Commercial Diet Plans
If you’re not that keen on using medications to help you lose weight, you may have looked into one of the many commercially available diet plans. There is evidence that some of these plans help people lose weight—even if research has not specifically been done with people living with HIV. A systematic review of high-quality, published clinical trials of popular plans showed that the most effective plans were Jenny Craig (4.9% increased weight loss compared to a control group after 1 year), Nutrisystem (3.8% increased weight loss compared to a control group after 3 months) and Weight Watchers (2.6% greater weight loss compared to a control group).
Partners in health
However you decide you’re going to take charge of your weight—whether it is through an exercise and diet plan, with herbs and dietary supplements, or with prescription medications—it can help to have a support team in place. This team can include your family and friends in addition to your doctor and pharmacist. Together, they’ll help you be successful in losing weight safely and with your health in mind.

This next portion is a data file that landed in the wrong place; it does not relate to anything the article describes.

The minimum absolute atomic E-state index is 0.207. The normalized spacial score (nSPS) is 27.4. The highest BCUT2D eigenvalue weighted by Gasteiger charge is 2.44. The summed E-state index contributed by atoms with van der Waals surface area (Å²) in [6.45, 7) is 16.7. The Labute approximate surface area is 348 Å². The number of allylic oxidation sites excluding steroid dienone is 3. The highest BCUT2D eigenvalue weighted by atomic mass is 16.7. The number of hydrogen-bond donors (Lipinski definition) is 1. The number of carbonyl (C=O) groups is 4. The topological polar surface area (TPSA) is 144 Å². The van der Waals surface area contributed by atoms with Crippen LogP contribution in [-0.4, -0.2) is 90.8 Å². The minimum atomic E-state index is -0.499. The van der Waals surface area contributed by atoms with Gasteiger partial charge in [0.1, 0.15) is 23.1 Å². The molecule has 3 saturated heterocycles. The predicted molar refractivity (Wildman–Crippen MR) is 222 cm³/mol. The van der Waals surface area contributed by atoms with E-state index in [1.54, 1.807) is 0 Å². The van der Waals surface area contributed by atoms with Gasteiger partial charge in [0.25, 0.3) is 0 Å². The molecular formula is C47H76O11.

Jennifer Cocohoba, PharmD, is an associate clinical professor in the School of Pharmacy at the University of California, San Francisco (UCSF). Since 2004, she has worked as the clinical pharmacist for the UCSF Women’s HIV Program, where she provides adherence support and medication information to patients and providers.
The opinions expressed in this article are those of the author alone. They do not reflect the opinions or positions of BETA Blog or of San Francisco AIDS Foundation. BETA Blog serves as a resource on new developments in HIV prevention, evolving approaches to HIV treatment, and strategies for living well with HIV. Our goal is to inform, empower, and inspire conversation.